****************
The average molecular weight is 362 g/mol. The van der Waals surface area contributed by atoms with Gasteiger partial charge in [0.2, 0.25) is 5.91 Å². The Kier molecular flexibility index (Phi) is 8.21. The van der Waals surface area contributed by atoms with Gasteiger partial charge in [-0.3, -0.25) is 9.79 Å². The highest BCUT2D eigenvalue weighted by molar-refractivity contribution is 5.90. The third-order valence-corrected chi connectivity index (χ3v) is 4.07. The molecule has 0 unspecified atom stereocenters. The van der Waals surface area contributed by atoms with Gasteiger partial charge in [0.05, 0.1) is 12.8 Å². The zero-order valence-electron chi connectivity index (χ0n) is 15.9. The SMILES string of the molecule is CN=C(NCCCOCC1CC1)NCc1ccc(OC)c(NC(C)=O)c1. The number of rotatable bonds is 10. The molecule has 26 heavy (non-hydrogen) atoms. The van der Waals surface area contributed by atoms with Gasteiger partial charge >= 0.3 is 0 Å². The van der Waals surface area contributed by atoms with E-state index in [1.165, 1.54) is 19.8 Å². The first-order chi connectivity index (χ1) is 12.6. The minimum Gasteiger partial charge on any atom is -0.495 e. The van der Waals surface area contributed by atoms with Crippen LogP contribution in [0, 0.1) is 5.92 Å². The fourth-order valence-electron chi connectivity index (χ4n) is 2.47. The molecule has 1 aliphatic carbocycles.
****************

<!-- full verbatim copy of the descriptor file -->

The average molecular weight is 362 g/mol. The van der Waals surface area contributed by atoms with Gasteiger partial charge in [0.2, 0.25) is 5.91 Å². The Kier molecular flexibility index (Phi) is 8.21. The van der Waals surface area contributed by atoms with Gasteiger partial charge in [-0.3, -0.25) is 9.79 Å². The highest BCUT2D eigenvalue weighted by molar-refractivity contribution is 5.90. The third-order valence-corrected chi connectivity index (χ3v) is 4.07. The molecule has 0 unspecified atom stereocenters. The van der Waals surface area contributed by atoms with Gasteiger partial charge in [0.05, 0.1) is 12.8 Å². The zero-order valence-electron chi connectivity index (χ0n) is 15.9. The SMILES string of the molecule is CN=C(NCCCOCC1CC1)NCc1ccc(OC)c(NC(C)=O)c1. The number of rotatable bonds is 10. The molecule has 26 heavy (non-hydrogen) atoms. The van der Waals surface area contributed by atoms with Gasteiger partial charge >= 0.3 is 0 Å². The van der Waals surface area contributed by atoms with E-state index in [1.165, 1.54) is 19.8 Å². The first-order chi connectivity index (χ1) is 12.6. The minimum Gasteiger partial charge on any atom is -0.495 e. The van der Waals surface area contributed by atoms with Crippen LogP contribution in [0, 0.1) is 5.92 Å². The fourth-order valence-electron chi connectivity index (χ4n) is 2.47. The molecule has 1 aliphatic carbocycles.